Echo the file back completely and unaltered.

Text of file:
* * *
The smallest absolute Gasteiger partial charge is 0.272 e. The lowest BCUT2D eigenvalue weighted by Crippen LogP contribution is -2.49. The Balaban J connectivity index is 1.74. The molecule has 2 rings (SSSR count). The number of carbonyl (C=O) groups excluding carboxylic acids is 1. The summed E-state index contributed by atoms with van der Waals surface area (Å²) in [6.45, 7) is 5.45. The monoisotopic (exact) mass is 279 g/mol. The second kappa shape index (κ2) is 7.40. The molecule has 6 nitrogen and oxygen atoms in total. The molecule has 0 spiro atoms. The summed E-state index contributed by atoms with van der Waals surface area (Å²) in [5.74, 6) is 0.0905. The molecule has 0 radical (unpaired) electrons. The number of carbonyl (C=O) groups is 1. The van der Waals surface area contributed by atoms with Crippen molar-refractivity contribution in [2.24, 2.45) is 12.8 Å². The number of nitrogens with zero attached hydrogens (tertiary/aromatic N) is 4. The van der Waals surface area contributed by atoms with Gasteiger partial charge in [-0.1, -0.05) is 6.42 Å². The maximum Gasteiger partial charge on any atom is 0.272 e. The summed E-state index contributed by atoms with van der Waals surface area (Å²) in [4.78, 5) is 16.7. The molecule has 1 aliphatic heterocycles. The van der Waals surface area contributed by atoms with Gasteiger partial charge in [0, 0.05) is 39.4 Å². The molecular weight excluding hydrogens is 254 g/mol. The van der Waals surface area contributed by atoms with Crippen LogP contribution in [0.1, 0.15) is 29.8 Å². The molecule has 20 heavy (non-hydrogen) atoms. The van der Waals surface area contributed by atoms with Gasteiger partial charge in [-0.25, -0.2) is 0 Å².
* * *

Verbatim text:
The smallest absolute Gasteiger partial charge is 0.272 e. The lowest BCUT2D eigenvalue weighted by Crippen LogP contribution is -2.49. The Balaban J connectivity index is 1.74. The molecule has 2 rings (SSSR count). The number of carbonyl (C=O) groups excluding carboxylic acids is 1. The summed E-state index contributed by atoms with van der Waals surface area (Å²) in [6.45, 7) is 5.45. The monoisotopic (exact) mass is 279 g/mol. The second kappa shape index (κ2) is 7.40. The molecule has 6 nitrogen and oxygen atoms in total. The molecule has 0 spiro atoms. The summed E-state index contributed by atoms with van der Waals surface area (Å²) in [5.74, 6) is 0.0905. The molecule has 0 radical (unpaired) electrons. The number of carbonyl (C=O) groups is 1. The van der Waals surface area contributed by atoms with Crippen molar-refractivity contribution in [2.24, 2.45) is 12.8 Å². The number of nitrogens with zero attached hydrogens (tertiary/aromatic N) is 4. The van der Waals surface area contributed by atoms with Gasteiger partial charge in [-0.1, -0.05) is 6.42 Å². The maximum Gasteiger partial charge on any atom is 0.272 e. The summed E-state index contributed by atoms with van der Waals surface area (Å²) in [4.78, 5) is 16.7. The molecule has 1 aliphatic heterocycles. The van der Waals surface area contributed by atoms with Gasteiger partial charge in [0, 0.05) is 39.4 Å². The molecular weight excluding hydrogens is 254 g/mol. The van der Waals surface area contributed by atoms with Crippen LogP contribution in [0.1, 0.15) is 29.8 Å². The molecule has 20 heavy (non-hydrogen) atoms. The van der Waals surface area contributed by atoms with Gasteiger partial charge in [-0.25, -0.2) is 0 Å².